In Mountain View, we meet CTO & Cofounder of BloomReach, Ashutosh Garg. He shares his story of how he cofounded this startup and how the current business model works, as well as what the current plans are for near future, and some advice for young entrepreneurs.

The transcription of the interview is uploaded below.


Martin: Hi. Today we are in Mountain View with BloomReach. Ashu, who are you and what do you do?

Ashutosh: I’m the CTO and co-founder of BloomReach.

Martin: When did you start this company and what was the reason for starting it?

Ashutosh: So we started BloomReach in late 2008 – early 2009. The vision of the company was to actually make the web a lot more relevant and personalized to the people. So like, over the last 10 to 15 years, the amount content of the web has grown by leaps and bounds. The amount of content that is available is huge.

And while Google and Facebook after all are trying to make it easy for people to navigate some of that web, what happens is once you leave these portals and land on an international website, whether it’s or eBay, or Amazon, or even New York Times, finding the content on these websites are huge challenge. The amount of content that exist in any of these websites is more than the entire web, what the entire web was in 1998. So navigating to that piece of content is really-really hard. What we want to do is to make it very easy for people to find and discover what they are looking for. So we started the company with that vision in mind.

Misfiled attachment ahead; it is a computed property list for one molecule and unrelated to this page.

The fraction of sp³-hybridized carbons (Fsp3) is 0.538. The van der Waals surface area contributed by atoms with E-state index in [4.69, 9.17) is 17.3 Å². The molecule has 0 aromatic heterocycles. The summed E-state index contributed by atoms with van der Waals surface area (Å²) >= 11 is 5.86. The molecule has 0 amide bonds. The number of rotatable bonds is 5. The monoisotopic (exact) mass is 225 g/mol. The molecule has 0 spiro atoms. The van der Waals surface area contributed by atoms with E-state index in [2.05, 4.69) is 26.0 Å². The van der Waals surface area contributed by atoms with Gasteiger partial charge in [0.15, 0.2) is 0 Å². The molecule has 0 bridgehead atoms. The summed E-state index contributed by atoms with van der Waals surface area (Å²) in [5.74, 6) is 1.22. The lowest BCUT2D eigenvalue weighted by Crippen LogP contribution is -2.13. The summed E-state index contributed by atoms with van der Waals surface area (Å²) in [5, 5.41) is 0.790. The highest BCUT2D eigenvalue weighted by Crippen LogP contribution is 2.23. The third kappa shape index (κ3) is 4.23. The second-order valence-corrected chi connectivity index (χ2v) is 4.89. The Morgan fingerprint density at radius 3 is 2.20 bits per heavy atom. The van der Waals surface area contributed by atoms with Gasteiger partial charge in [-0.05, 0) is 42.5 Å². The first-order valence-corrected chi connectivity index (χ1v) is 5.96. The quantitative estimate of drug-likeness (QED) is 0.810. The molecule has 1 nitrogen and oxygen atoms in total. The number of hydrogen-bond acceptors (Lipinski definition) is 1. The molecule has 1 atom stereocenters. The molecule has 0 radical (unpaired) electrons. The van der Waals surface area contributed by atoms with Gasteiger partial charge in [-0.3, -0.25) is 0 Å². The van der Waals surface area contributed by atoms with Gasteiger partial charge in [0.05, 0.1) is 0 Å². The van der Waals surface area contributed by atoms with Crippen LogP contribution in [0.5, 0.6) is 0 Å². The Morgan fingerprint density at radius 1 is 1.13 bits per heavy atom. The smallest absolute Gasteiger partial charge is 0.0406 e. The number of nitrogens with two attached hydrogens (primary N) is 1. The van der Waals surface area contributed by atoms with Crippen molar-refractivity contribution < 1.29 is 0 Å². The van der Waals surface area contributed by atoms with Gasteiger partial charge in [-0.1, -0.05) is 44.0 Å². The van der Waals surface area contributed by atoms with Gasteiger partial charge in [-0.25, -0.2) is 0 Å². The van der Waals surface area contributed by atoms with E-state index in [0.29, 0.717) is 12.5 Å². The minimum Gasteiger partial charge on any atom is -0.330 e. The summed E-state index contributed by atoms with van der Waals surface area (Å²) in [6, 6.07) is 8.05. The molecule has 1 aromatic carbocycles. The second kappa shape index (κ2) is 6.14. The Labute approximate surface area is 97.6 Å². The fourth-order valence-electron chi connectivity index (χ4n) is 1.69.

Martin: So, Google would be the entry point, and then once people are on the websites automatically…

Ashutosh: It could be anything. Today if you look at any, to build a website, right. very small portion of the people, like 5 – 10% come directly, and the rest of the people will come either through a social network, through an email, through an affiliate campaign, through Google, through page search campaign, or any other channel.

So, people are going to land from where ever, whatever channel they picked. So it’s not that much about, like what channel they are picking, right. But they are coming from outside, they may land on any individual page of the website and not necessarily the homepage. So, what can you do, what can you do, all you know about that person, from where they’re coming, how they are coming, why they’re coming, and from their past behavior, and you use all that information to see what on your website is the most relevant piece of content for that user at that time and the name of that whole thing.